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Documenting Act

Written By: - Date published: 8:39 pm, March 2nd, 2009 - 15 comments
Categories: act - Tags:

One of the things I’ve been following in the last few weeks and keep meaning to post about is Bryce Edwards’ series on the history of the Act party.

I don’t know how he’s managed to do it (let alone why) but in a brave and foolish act Edwards has waded into the strange and swampy morass that is the documented history of the Act party.

So far he’s covered its beginnings as a lobby group devised by Rogernomics snorting PR hacks to its creation (by Rogernomics snorting PR hacks) as a political party to the 1996 election. The best part is he’s put it into handy post-length pieces, none of which exceed the recommended safe daily dose of political insanity.

I’m not saying you want to read too much at once but if you never knew Act in the early days or you’ve forgotten how mad they were (and are) then you should put some time aside to take a look.

Looking back on the emergence of Act and what they ultimately stand for I can’t help feeling there is something wrong with a world, or perhaps just an electoral system, in which the Alliance disappears off the map but Act gets five MPs and cabinet standing.

15 comments on “Documenting Act ”

  1. gingercrush 1

    Looking back on the emergence of Act and what they ultimately stand for I can’t help feeling there is something wrong with a world, or perhaps just an electoral system, in which the Alliance disappears off the map but Act gets five MP’s and cabinet standing.

    Because Alliance with the Greens gone and then Jim Anderton who founded the party the people left just weren’t the type to garner 5%. They had no way to get an electorate seat. And it was very clear Labour wasn’t into helping them. It was always going to struggle, when Labour literally dominated the political landscape. Labour could have helped Alliance to reach 5% but politically they chose not to. The fact is Labour wanted to be seen as centrist, meaning in no way would they work properly with traditional left parties (Alliance, Greens) and Maori (who are rather left in some areas). Labour could work with the Alliance as long as they had Jim Anderton. And they would work with the Greens and the Maori party, but only if necessary.

    Labour seemed almost fixated on grabbing parties from the center at the expense of real left parties. Indeed one wonders, whether in years to come. The period from 1999-2005/2006 will be looked back as a period where the left could have gotten themselves a stranglehold on New Zealand but instead, fought amongst themselves enabling the right to get back in.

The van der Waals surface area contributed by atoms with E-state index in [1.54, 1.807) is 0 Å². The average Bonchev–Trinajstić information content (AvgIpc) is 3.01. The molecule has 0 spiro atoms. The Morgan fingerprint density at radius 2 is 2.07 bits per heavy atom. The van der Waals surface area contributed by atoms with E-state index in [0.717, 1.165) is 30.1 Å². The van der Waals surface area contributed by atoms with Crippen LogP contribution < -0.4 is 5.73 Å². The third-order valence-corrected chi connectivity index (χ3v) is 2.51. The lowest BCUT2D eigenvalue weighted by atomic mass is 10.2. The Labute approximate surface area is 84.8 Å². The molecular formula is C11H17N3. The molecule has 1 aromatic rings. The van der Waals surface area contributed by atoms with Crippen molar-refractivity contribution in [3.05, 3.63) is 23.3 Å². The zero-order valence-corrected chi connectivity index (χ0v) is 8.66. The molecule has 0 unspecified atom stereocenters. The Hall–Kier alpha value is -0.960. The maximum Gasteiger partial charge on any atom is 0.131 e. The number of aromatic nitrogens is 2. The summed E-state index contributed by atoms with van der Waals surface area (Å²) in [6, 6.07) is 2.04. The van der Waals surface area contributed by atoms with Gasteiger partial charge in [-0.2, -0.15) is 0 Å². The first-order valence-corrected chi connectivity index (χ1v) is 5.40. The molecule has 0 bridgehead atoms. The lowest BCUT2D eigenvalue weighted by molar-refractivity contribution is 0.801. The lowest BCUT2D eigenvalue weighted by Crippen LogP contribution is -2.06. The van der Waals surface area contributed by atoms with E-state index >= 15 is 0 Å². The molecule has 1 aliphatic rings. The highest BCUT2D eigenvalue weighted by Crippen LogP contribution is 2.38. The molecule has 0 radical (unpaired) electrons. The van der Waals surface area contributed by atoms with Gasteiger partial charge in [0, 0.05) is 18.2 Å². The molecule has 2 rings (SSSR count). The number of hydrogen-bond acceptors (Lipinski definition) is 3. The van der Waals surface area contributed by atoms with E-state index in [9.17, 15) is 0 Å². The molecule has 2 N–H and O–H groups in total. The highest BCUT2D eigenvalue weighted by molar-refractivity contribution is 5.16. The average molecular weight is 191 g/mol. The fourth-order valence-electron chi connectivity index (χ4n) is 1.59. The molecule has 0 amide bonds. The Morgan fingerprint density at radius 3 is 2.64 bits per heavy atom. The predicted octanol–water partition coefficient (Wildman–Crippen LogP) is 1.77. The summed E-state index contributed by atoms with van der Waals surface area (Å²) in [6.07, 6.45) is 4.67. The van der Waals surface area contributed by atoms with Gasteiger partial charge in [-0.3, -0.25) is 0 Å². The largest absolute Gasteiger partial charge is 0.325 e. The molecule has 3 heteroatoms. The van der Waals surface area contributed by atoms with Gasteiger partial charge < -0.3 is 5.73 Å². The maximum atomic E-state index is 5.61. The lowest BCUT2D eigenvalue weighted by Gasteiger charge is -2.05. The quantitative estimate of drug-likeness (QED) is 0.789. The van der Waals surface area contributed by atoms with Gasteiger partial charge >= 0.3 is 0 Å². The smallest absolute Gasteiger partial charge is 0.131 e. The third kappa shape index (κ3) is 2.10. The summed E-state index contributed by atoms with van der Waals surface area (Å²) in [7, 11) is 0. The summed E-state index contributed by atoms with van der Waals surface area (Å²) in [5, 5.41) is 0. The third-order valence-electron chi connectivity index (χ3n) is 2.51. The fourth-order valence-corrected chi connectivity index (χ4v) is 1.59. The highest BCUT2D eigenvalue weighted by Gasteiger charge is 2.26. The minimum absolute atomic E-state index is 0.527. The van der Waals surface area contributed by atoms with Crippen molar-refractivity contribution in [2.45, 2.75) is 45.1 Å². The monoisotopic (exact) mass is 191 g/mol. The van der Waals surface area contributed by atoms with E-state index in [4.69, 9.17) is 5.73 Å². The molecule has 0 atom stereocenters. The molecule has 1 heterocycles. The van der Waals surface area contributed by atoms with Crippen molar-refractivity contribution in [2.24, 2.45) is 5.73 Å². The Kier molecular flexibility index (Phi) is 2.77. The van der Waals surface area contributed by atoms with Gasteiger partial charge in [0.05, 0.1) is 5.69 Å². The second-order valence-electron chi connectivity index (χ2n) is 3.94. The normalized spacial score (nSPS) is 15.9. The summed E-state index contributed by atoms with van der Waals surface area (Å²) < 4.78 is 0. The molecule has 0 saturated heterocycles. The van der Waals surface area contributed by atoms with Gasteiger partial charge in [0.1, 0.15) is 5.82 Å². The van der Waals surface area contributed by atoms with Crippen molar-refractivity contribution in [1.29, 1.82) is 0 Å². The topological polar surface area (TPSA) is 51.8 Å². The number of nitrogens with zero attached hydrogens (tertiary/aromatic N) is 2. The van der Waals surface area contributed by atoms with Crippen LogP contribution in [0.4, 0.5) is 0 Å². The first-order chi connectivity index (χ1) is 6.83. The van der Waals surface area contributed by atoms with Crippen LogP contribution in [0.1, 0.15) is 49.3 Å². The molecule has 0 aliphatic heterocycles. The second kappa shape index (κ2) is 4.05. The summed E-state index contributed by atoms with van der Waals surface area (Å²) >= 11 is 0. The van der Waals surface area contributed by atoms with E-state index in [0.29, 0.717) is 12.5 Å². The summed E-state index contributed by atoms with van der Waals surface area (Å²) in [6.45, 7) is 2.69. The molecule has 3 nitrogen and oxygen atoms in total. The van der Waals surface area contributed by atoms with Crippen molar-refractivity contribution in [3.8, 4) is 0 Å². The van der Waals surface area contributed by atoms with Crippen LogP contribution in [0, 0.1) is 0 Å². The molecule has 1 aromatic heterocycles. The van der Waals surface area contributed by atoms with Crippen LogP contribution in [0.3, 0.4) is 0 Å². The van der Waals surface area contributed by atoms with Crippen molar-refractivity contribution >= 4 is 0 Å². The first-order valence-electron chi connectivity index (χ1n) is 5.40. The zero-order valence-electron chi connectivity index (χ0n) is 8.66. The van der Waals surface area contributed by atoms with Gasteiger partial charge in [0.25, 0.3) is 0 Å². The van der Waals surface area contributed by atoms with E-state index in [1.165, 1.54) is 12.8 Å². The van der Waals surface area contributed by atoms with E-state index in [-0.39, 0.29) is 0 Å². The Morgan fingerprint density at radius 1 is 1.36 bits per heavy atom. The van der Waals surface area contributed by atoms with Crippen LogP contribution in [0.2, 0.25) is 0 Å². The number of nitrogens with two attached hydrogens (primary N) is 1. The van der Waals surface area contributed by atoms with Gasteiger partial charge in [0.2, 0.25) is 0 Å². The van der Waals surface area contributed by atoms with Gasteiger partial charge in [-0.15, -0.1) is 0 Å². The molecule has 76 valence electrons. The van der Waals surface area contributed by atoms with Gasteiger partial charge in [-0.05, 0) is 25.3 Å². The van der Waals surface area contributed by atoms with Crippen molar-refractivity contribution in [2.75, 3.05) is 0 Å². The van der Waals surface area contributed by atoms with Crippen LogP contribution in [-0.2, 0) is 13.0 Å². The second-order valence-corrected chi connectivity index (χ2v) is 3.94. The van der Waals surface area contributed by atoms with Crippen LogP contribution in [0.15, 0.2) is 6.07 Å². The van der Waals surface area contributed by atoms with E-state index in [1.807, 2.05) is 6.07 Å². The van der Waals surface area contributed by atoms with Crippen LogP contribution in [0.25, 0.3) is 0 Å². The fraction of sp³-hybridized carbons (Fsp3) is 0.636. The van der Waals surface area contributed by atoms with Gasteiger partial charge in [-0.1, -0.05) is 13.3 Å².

2. QoT 2

    People totally don’t believe me when I tell them ACT a) used to have a garish yellow/black logo and b) is actually an acronym.

    • Mike Collins 2.1

      Please don’t remind us of the logo QoT. Lol. ACT itself is not an acronym despite having its origins in the Association of Consumers and Taxpayers. That is still an entity in its own right. ACT is simply ACT, not A.C.T.

      • Ari 2.1.1

        Uh, if you take your name from an acronym, it doesn’t stop being an acronym just because you lose the dots in the middle 😉

  3. Rex Widerstrom 3

    His potted history of NZF is remarkably good also. For an external observer to manage both unnerring accuracy and a notable absence of bias is quite a feat. Indeed with Jack Vowles sadly lost to overseas Bryce may be the only person let faithfully recording our political history without any spin.

    QoT: have peopple truly been asleep to that extent?! I suggest you try kissing them. Always works in the fairy tales.

  4. lprent 4

    I liked this – so true…

    Despite the internal turmoil, the conflict between rank-and-file activists and party leaders was less obvious or pronounced within Act than might be expected. The party activists and membership appears to have been very much in agreement with decisions made by the leadership. Attending the party’s foundation conference, Gordon Campbell contrasted it with that of the NewLabour Party in 1989: ‘The contrast with the fiery New Labour party founding conference of 1989 could not be greater. Then, the slaves of socialism fought the top table almost every inch of the way: here, the apostles of freedom toes the party line. In workshop after workshop, the desire to appear electable wins out over idealism’ (Campbell, 19 Nov 1994: p.14-16).